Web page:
Soundbars continue to be the home entertainment sound system of choice for most people. Even those with a serious multichannel setup may well have a soundbar in another room to bolster a TV without the fuss of amps and speakers. But not all claim to create a surround sound experience – a feature which tops the spec sheet of Samsung's HW-N650.

This £700 system packs Acoustic Beam Technology (ABT). Developed by Samsung’s California-based Audio Lab, the system uses two horizontal pipes with a tweeter firing down the length of each. The pipes are tuned with a series of holes on their upper edge, acting like a flute. As the holes are different sizes, they resonate at different frequencies, and output from adjacent holes combines to give directivity to the sound. Surround sound information is aimed upwards and out towards the sides of the soundbar, reflecting off walls and ceilings to, the brand says, create a surround effect. And, yes, it works. A decent-sized room is preferable for the sound to expand into something resembling an immersive soundstage, but the effect is noticeable even in a smaller space.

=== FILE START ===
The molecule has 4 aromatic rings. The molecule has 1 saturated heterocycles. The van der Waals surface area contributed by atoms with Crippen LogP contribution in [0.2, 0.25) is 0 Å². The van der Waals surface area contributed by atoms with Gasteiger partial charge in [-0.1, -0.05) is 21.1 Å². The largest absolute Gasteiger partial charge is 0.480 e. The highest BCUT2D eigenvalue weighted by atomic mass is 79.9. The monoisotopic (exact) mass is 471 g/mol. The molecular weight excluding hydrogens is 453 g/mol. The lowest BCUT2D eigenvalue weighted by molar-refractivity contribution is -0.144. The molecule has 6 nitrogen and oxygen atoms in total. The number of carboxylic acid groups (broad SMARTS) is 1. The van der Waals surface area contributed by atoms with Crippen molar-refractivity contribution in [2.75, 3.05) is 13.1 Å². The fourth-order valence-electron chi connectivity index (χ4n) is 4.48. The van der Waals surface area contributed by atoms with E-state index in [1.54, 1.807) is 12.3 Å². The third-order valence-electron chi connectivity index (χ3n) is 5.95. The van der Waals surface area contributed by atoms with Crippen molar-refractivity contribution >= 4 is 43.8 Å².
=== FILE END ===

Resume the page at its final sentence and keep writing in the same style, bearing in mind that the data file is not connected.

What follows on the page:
Feed me 5.1

Give the HW-N650 a Blu-ray signal and Dolby and DTS formats are decoded into 5.1, with surround channel information fed to the ABT tubes. Atmos and DTS:X formats default to the standard 5.1 core. Stereo sources are upmixed using Samsung’s ABT steering algorithm to create a pseudo surround sound from pretty much any source. If you do want to upgrade to more traditional rear speakers, however, Samsung SWA-8500S wireless package is an optional extra.

The rest of the N650’s specification list befits its fairly premium asking price. Described as offering Panoramic Theatre Sound, this 5.1 design claims a healthy 200W of amplification in the 'bar itself. Its eight drivers each have their own power amp – one each for the ABT tweeters and bi-amped for the mid-range and high-frequency units of the front LCR channels. Build quality is solid, the unit feels weighty for its size and at 110cm wide it’s ideal for largescreen TVs.

For device hookup there's a single optical digital audio port, a 3.5mm stereo input, and HDMI in/out with 4K (but not HDR) video passthrough. The HDMI output supports ARC. Bluetooth and USB are also provided.